Chicago soybeans edged lower on Thursday after a seven-month peak in the previous session, while corn eased for a third day as traders set recent storm damage and dry weather in the Midwest against generally strong prospects for harvest yields.
Wheat also eased, with rising expectations for Russia's harvest set to maintain strong export competition. Grain markets were also awaiting weekly U.S. export figures, as well as any further flash sale announcements, to see if brisk demand from China was continuing despite diplomatic tensions between Washington and Beijing.
The most-active corn contract on the Chicago Board Of Trade was down 1.2% at $3.35-3/4 a bushel by 1016 GMT, easing further from a five-week high on Tuesday. CBOT soybeans fell 0.9% to $9.05-3/4 a bushel, after hitting their highest since Jan. 22 at $9.19-1/2 on Wednesday. CBOT wheat was down 1.1% at $5.16-1/2 a bushel.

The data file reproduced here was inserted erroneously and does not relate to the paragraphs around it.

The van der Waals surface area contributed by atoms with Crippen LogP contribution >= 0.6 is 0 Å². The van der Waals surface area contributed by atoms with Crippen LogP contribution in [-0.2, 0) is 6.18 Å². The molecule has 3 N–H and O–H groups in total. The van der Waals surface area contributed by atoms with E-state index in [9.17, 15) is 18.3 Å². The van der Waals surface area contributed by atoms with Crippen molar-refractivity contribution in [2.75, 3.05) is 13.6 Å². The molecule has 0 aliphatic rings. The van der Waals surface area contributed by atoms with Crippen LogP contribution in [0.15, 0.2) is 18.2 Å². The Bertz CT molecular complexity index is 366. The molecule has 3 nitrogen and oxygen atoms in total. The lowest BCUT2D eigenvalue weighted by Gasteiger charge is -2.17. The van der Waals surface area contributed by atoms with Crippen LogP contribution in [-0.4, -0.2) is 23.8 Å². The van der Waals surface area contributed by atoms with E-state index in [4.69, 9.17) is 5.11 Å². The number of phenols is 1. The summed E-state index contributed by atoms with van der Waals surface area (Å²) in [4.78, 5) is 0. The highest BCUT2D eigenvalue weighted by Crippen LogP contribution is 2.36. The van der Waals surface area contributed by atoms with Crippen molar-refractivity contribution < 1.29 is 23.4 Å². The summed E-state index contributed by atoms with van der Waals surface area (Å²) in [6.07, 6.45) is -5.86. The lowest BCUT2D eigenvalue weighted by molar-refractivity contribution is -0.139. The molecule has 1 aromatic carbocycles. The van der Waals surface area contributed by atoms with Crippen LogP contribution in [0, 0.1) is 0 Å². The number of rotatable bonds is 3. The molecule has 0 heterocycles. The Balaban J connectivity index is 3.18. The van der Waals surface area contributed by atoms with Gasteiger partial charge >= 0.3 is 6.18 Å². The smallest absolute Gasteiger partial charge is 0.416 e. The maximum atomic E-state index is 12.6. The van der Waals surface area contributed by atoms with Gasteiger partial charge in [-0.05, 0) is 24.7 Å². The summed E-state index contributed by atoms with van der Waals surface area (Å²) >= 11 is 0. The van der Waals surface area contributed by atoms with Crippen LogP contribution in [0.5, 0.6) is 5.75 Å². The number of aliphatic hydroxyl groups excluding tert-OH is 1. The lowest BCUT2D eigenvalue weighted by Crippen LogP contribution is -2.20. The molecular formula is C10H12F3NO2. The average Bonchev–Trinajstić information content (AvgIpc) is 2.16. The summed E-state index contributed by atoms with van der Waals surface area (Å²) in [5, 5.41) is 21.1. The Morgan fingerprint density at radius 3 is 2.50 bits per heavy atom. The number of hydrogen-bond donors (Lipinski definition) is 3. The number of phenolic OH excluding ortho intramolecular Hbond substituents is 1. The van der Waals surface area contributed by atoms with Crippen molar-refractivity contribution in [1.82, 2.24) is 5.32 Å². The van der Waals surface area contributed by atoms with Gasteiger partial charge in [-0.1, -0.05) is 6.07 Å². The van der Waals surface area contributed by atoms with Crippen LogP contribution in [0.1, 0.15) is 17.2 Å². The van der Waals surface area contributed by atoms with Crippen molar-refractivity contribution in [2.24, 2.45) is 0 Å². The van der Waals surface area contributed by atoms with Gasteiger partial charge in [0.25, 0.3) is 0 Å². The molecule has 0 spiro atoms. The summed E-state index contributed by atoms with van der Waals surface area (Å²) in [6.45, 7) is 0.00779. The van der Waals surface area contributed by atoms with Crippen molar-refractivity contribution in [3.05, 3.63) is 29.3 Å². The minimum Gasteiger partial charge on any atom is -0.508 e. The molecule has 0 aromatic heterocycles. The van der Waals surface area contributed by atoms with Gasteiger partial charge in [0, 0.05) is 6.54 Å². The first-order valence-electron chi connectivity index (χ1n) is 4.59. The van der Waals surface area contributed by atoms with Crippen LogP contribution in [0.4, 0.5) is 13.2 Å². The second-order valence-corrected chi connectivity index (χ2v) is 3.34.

Estimates of higher yields in parts of the U.S. Midwest during a widely followed crop tour this week have weighed on corn, while some weather forecasts pointing to widespread showers in the week ahead tempered concern about soybeans.
However, crop tour scouts observed effects of a storm last week in Iowa, pending a U.S. Department of Agriculture (USDA) repeat survey of corn and soybeans acreage data in the light of the storm.
"It's going to be interesting to see what the USDA's follow-up survey in Iowa finds as acreage," Nathan Cordier of consultancy Agritel said. "The market is not really basing itself any more on the USDA's August forecast for corn production."
The storm damage and dry weather have raised doubts about the USDA's August forecasts projecting a record corn crop and the second-largest ever soybean harvest, but supplies are still expected to be ample.
"Overall, U.S. should have a decent crop, so on the supply front there will not be any major issues," a Singapore-based trader said of soybeans.